By the OGJ Online Staff
WASHINGTON, DC, Sept. 27 -- A key Republican said Thursday said the Senate should stay in session until it completes work on a comprehensive energy bill.
"We ought to vote on a stand alone bill," said Larry Craig (R-Ida.), the Republican Policy Committee chairman and a member of the Senate Committee on Energy and Natural Resources.
He said that if Congress stays in session until the end of October, that is enough time to debate and vote on a bill. He added that Congress should stay in session until early November, if need be, in order to pass an energy bill.
"And shame on us if we don't," he said.
Congressional leaders indicated earlier this week they plan to leave town by the end of October, after legislators complete work on the budget, an economic rescue bill for business, and anti-terrorism measures. They may recess on the condition that they be recalled before their planned return in January.
Acknowledging the compressed legislative calendar, Craig said he would be willing to support a proposal by Sen. James Inhofe (R-Okla.) that would attach the House energy bill (HR 4) as an amendment to the defense authorization spending bill now before the Senate (OGJ Online, Sept. 26, 2001).
Craig also suggested that any energy legislation that passes Congress this year is not likely to include sweeping electricity restructuring language, although some issues such as federal siting authority may be included.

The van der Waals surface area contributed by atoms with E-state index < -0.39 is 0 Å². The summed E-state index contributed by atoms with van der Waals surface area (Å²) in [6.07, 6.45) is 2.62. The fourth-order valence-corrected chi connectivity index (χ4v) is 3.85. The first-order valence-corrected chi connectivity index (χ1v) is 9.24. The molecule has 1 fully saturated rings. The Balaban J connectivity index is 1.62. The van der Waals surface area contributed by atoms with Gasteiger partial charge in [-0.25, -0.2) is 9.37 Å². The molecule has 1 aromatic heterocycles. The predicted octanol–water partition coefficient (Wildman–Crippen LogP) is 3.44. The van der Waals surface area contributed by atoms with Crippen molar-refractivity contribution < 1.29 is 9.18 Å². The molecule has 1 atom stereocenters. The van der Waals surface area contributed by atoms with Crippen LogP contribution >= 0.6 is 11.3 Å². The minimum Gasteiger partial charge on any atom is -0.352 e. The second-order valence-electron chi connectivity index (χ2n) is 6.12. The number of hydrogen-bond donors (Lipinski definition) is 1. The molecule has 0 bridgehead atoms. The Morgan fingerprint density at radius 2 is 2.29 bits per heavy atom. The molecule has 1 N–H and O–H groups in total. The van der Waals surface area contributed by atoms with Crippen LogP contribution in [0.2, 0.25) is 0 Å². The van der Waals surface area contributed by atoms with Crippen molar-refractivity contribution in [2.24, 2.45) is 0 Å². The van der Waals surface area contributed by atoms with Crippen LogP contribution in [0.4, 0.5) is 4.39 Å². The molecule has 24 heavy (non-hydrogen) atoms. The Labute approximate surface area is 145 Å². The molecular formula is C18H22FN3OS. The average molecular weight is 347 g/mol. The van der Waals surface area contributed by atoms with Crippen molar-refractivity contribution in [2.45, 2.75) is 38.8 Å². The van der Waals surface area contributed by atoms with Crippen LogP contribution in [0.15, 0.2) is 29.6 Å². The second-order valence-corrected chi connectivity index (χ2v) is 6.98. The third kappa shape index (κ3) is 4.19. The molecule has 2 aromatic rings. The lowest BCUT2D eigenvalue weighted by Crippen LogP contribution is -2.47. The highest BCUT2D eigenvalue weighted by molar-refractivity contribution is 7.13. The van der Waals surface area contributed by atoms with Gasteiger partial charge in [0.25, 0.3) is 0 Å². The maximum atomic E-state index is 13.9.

The White House supports giving the Federal Energy Regulatory Commission clearer authority over the location of electric transmission lines but the issue is controversial because many states want to continue local control over siting.
Senate Democratic leaders have not said when that body could debate an energy policy bill. Jeff Bingaman (D-NM), the energy committee chairman, began markup up the research and development section of the bill before the summer recess.
But most of the controversial items, including the proposal in the House-passed bill to lease the coastal plain of the Arctic National Wildlife Refuge, have not been tackled. If Republicans are willing to drop ANWR, Democrats may offer to include nearly $8 billion in tax incentives for domestic production as part of the pending economic package.
A coalition of industry and labor groups say there are enough votes in the Senate to pass an energy bill that includes ANWR. Environmental groups disagree.